The costs faced by US planemaker Boeing after two consecutive crashes of its 737 Max jets are mounting, and the first airline to officially renege on a purchase contract has finally broken the ice.
Garuda Indonesia announced it is canceling a nearly $5 billion order for 49 Max 8 jets, saying in a statement to wire services that “its business would be damaged due to customer alarm over the crashes.”
The crash of an Ethiopian Airlines Max 8 jet on March 10, which followed a similar incident involving a Lion Air flight just several months earlier, prompted outrage over Boeing’s withholding of information from pilots and hesitance to provide important software updates.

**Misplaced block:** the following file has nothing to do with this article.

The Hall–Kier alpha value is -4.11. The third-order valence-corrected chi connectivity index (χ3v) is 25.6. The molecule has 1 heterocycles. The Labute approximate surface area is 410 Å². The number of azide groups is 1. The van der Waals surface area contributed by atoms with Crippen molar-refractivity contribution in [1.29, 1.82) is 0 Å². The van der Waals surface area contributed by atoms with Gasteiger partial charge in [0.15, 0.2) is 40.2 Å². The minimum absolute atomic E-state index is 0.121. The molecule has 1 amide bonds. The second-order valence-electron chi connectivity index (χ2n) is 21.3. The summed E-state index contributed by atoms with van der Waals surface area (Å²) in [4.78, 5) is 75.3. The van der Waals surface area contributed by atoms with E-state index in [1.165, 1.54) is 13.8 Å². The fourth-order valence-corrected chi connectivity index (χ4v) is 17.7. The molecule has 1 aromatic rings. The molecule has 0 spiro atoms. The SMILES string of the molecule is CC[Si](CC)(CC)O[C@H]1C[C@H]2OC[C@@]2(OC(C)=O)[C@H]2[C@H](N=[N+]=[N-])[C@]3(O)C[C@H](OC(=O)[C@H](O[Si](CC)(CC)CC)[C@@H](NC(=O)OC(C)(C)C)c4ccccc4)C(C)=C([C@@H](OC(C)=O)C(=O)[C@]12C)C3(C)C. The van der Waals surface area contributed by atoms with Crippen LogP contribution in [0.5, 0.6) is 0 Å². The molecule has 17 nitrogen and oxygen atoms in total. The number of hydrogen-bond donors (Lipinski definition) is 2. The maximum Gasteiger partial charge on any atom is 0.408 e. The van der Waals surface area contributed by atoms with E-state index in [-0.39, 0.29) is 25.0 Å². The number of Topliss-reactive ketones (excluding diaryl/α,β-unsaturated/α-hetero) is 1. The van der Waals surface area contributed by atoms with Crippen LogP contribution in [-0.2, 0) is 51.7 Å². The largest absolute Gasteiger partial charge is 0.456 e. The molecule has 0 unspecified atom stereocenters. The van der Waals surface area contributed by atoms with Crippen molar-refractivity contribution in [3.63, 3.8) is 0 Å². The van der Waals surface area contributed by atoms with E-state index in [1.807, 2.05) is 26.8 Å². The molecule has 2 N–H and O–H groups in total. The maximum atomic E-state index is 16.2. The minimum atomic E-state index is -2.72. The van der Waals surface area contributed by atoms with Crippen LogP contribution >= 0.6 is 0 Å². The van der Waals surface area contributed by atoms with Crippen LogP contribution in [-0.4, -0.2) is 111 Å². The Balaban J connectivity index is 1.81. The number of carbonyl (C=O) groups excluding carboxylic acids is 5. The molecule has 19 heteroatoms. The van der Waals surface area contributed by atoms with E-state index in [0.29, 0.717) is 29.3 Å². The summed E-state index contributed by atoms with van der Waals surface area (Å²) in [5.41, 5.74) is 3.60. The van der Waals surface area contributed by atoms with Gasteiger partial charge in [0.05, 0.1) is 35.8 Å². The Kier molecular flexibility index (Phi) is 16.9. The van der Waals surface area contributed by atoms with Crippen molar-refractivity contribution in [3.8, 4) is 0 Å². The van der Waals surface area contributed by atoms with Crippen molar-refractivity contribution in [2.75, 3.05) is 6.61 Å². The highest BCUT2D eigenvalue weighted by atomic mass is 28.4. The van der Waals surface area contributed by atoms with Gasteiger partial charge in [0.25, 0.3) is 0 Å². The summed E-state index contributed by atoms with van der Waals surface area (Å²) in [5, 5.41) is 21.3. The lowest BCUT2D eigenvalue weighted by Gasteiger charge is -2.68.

It was reported earlier this week that US authorities had already opened a criminal investigation into the certification process of the Max 8 before the second crash. Preliminary evidence has revealed Boeing was well aware of potential problems stemming from the plane’s design and flight automation software intended to compensate but calculated that additional safety precautions were not worth the time and investment.
The fallout fueled immediate speculation that airlines would drop the popular Max model, but Garuda is the first to do so publicly.
The 737 Max accounts for around a third of Boeing’s sales, with nearly 5,000 units on backorder. The delivery of all orders has been paused as flight regulators decide whether or when to lift a grounding order.
As airlines decide whether to cancel orders of the jet, Boeing will also have to contend with compensation for disrupted service of its customers.